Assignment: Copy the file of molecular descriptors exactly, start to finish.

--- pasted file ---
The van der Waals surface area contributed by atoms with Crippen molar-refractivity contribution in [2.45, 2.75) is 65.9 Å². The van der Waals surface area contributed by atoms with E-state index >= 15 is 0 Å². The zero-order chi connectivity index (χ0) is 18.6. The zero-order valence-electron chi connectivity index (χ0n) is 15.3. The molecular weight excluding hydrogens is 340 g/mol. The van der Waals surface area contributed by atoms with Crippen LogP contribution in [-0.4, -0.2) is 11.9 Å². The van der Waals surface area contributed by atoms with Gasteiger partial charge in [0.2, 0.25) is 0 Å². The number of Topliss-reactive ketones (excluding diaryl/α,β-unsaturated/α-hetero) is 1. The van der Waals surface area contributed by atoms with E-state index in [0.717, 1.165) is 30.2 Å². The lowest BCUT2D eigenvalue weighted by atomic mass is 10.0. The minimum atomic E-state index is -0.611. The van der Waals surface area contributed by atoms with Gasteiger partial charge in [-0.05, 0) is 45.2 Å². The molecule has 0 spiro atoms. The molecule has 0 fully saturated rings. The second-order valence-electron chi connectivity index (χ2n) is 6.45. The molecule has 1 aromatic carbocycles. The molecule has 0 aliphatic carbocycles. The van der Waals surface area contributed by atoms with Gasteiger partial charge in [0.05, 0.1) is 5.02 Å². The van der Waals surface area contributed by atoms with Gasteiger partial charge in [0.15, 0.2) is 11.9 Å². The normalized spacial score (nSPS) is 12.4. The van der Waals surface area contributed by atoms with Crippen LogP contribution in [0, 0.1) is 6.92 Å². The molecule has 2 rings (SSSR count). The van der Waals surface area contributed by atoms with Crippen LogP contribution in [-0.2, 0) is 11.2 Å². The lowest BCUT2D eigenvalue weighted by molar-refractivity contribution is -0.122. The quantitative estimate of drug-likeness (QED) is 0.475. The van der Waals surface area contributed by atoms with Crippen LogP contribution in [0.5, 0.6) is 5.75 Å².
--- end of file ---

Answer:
The van der Waals surface area contributed by atoms with Crippen molar-refractivity contribution in [2.45, 2.75) is 65.9 Å². The van der Waals surface area contributed by atoms with E-state index >= 15 is 0 Å². The zero-order chi connectivity index (χ0) is 18.6. The zero-order valence-electron chi connectivity index (χ0n) is 15.3. The molecular weight excluding hydrogens is 340 g/mol. The van der Waals surface area contributed by atoms with Crippen LogP contribution in [-0.4, -0.2) is 11.9 Å². The van der Waals surface area contributed by atoms with Gasteiger partial charge in [0.2, 0.25) is 0 Å². The number of Topliss-reactive ketones (excluding diaryl/α,β-unsaturated/α-hetero) is 1. The van der Waals surface area contributed by atoms with E-state index in [0.717, 1.165) is 30.2 Å². The lowest BCUT2D eigenvalue weighted by atomic mass is 10.0. The minimum atomic E-state index is -0.611. The van der Waals surface area contributed by atoms with Gasteiger partial charge in [-0.05, 0) is 45.2 Å². The molecule has 0 spiro atoms. The molecule has 0 fully saturated rings. The second-order valence-electron chi connectivity index (χ2n) is 6.45. The molecule has 1 aromatic carbocycles. The molecule has 0 aliphatic carbocycles. The van der Waals surface area contributed by atoms with Gasteiger partial charge in [0.05, 0.1) is 5.02 Å². The van der Waals surface area contributed by atoms with Gasteiger partial charge in [0.15, 0.2) is 11.9 Å². The normalized spacial score (nSPS) is 12.4. The van der Waals surface area contributed by atoms with Crippen LogP contribution in [0, 0.1) is 6.92 Å². The molecule has 2 rings (SSSR count). The van der Waals surface area contributed by atoms with Crippen LogP contribution in [-0.2, 0) is 11.2 Å². The lowest BCUT2D eigenvalue weighted by molar-refractivity contribution is -0.122. The quantitative estimate of drug-likeness (QED) is 0.475. The van der Waals surface area contributed by atoms with Crippen LogP contribution in [0.5, 0.6) is 5.75 Å².